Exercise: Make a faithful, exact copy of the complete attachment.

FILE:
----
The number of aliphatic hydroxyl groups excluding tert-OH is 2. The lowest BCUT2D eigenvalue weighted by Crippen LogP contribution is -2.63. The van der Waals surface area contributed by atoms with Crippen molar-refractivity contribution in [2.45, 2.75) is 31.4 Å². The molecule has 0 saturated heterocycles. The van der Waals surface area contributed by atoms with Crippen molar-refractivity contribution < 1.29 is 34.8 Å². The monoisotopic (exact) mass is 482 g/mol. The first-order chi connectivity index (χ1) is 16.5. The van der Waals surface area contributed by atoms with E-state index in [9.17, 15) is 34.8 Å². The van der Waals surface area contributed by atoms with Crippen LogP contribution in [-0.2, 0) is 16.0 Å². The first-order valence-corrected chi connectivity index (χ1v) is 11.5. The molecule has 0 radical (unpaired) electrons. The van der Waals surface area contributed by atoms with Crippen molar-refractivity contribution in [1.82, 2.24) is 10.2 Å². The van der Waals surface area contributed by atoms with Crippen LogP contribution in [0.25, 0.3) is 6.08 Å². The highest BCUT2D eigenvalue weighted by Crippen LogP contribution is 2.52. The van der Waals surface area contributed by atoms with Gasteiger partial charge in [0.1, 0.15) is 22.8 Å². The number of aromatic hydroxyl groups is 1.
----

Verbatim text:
The number of aliphatic hydroxyl groups excluding tert-OH is 2. The lowest BCUT2D eigenvalue weighted by Crippen LogP contribution is -2.63. The van der Waals surface area contributed by atoms with Crippen molar-refractivity contribution in [2.45, 2.75) is 31.4 Å². The molecule has 0 saturated heterocycles. The van der Waals surface area contributed by atoms with Crippen molar-refractivity contribution < 1.29 is 34.8 Å². The monoisotopic (exact) mass is 482 g/mol. The first-order chi connectivity index (χ1) is 16.5. The van der Waals surface area contributed by atoms with E-state index in [9.17, 15) is 34.8 Å². The van der Waals surface area contributed by atoms with Crippen LogP contribution in [-0.2, 0) is 16.0 Å². The first-order valence-corrected chi connectivity index (χ1v) is 11.5. The molecule has 0 radical (unpaired) electrons. The van der Waals surface area contributed by atoms with Crippen molar-refractivity contribution in [1.82, 2.24) is 10.2 Å². The van der Waals surface area contributed by atoms with Crippen LogP contribution in [0.25, 0.3) is 6.08 Å². The highest BCUT2D eigenvalue weighted by Crippen LogP contribution is 2.52. The van der Waals surface area contributed by atoms with Gasteiger partial charge in [0.1, 0.15) is 22.8 Å². The number of aromatic hydroxyl groups is 1.